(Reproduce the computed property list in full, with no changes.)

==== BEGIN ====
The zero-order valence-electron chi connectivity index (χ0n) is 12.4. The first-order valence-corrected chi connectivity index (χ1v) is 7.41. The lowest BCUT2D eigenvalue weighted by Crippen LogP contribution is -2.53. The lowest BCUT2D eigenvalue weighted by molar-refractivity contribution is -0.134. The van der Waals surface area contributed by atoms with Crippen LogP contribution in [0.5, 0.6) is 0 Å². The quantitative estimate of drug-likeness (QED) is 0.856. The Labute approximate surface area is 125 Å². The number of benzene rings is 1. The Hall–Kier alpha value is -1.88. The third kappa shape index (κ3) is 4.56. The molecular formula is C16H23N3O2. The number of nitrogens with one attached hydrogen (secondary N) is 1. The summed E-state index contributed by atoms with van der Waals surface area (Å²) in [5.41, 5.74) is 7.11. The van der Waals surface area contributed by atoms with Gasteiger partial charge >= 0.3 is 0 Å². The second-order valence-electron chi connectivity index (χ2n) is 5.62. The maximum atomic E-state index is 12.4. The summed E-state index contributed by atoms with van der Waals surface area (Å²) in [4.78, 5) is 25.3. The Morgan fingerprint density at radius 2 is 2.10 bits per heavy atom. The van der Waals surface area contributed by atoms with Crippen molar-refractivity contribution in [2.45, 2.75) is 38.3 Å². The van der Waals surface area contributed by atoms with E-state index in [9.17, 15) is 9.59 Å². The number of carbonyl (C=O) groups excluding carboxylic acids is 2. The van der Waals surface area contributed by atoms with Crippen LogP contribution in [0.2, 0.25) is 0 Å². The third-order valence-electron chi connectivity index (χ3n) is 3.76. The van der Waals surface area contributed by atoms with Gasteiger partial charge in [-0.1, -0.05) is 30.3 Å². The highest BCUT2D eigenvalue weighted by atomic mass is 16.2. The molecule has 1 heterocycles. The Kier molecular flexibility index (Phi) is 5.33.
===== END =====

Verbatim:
The zero-order valence-electron chi connectivity index (χ0n) is 12.4. The first-order valence-corrected chi connectivity index (χ1v) is 7.41. The lowest BCUT2D eigenvalue weighted by Crippen LogP contribution is -2.53. The lowest BCUT2D eigenvalue weighted by molar-refractivity contribution is -0.134. The van der Waals surface area contributed by atoms with Crippen LogP contribution in [0.5, 0.6) is 0 Å². The quantitative estimate of drug-likeness (QED) is 0.856. The Labute approximate surface area is 125 Å². The number of benzene rings is 1. The Hall–Kier alpha value is -1.88. The third kappa shape index (κ3) is 4.56. The molecular formula is C16H23N3O2. The number of nitrogens with one attached hydrogen (secondary N) is 1. The summed E-state index contributed by atoms with van der Waals surface area (Å²) in [5.41, 5.74) is 7.11. The van der Waals surface area contributed by atoms with Gasteiger partial charge >= 0.3 is 0 Å². The second-order valence-electron chi connectivity index (χ2n) is 5.62. The maximum atomic E-state index is 12.4. The summed E-state index contributed by atoms with van der Waals surface area (Å²) in [4.78, 5) is 25.3. The Morgan fingerprint density at radius 2 is 2.10 bits per heavy atom. The van der Waals surface area contributed by atoms with Crippen molar-refractivity contribution in [2.45, 2.75) is 38.3 Å². The van der Waals surface area contributed by atoms with E-state index in [9.17, 15) is 9.59 Å². The number of carbonyl (C=O) groups excluding carboxylic acids is 2. The van der Waals surface area contributed by atoms with Crippen LogP contribution in [0.2, 0.25) is 0 Å². The third-order valence-electron chi connectivity index (χ3n) is 3.76. The van der Waals surface area contributed by atoms with Gasteiger partial charge in [-0.1, -0.05) is 30.3 Å². The highest BCUT2D eigenvalue weighted by atomic mass is 16.2. The molecule has 1 heterocycles. The Kier molecular flexibility index (Phi) is 5.33.